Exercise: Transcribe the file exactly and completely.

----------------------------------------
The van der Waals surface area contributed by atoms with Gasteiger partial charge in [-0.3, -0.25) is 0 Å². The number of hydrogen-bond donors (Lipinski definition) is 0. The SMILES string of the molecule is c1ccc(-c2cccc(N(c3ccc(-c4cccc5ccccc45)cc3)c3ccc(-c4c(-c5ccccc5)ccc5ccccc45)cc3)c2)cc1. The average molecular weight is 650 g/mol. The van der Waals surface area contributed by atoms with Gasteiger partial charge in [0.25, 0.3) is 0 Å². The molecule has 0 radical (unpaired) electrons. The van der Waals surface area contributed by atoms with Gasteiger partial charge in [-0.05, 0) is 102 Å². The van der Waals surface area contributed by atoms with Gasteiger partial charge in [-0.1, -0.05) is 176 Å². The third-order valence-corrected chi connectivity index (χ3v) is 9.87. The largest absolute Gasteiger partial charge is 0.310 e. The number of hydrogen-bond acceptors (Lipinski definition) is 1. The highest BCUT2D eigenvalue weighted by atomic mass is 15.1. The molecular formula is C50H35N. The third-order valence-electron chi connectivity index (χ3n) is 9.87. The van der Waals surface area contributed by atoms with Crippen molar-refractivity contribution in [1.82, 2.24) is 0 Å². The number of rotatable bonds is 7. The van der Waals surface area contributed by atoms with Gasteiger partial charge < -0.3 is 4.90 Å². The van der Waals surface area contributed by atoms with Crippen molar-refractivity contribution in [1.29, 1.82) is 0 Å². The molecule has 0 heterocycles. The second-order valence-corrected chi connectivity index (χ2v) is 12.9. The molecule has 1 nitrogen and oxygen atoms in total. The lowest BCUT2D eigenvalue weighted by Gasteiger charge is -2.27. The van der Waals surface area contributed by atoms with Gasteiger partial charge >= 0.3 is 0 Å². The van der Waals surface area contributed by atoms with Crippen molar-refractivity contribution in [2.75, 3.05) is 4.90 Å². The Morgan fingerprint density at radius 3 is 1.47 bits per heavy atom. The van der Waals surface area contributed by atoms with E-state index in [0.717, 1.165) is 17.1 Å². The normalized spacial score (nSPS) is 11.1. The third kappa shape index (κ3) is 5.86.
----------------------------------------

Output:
The van der Waals surface area contributed by atoms with Gasteiger partial charge in [-0.3, -0.25) is 0 Å². The number of hydrogen-bond donors (Lipinski definition) is 0. The SMILES string of the molecule is c1ccc(-c2cccc(N(c3ccc(-c4cccc5ccccc45)cc3)c3ccc(-c4c(-c5ccccc5)ccc5ccccc45)cc3)c2)cc1. The average molecular weight is 650 g/mol. The van der Waals surface area contributed by atoms with Gasteiger partial charge in [0.25, 0.3) is 0 Å². The molecule has 0 radical (unpaired) electrons. The van der Waals surface area contributed by atoms with Gasteiger partial charge in [-0.05, 0) is 102 Å². The van der Waals surface area contributed by atoms with Gasteiger partial charge in [-0.1, -0.05) is 176 Å². The third-order valence-corrected chi connectivity index (χ3v) is 9.87. The largest absolute Gasteiger partial charge is 0.310 e. The number of hydrogen-bond acceptors (Lipinski definition) is 1. The highest BCUT2D eigenvalue weighted by atomic mass is 15.1. The molecular formula is C50H35N. The third-order valence-electron chi connectivity index (χ3n) is 9.87. The van der Waals surface area contributed by atoms with Crippen molar-refractivity contribution in [1.82, 2.24) is 0 Å². The number of rotatable bonds is 7. The van der Waals surface area contributed by atoms with Gasteiger partial charge < -0.3 is 4.90 Å². The van der Waals surface area contributed by atoms with Crippen molar-refractivity contribution in [1.29, 1.82) is 0 Å². The molecule has 0 heterocycles. The second-order valence-corrected chi connectivity index (χ2v) is 12.9. The molecule has 1 nitrogen and oxygen atoms in total. The lowest BCUT2D eigenvalue weighted by Gasteiger charge is -2.27. The van der Waals surface area contributed by atoms with Gasteiger partial charge >= 0.3 is 0 Å². The van der Waals surface area contributed by atoms with Crippen molar-refractivity contribution in [2.75, 3.05) is 4.90 Å². The Morgan fingerprint density at radius 3 is 1.47 bits per heavy atom. The van der Waals surface area contributed by atoms with E-state index in [0.717, 1.165) is 17.1 Å². The normalized spacial score (nSPS) is 11.1. The third kappa shape index (κ3) is 5.86.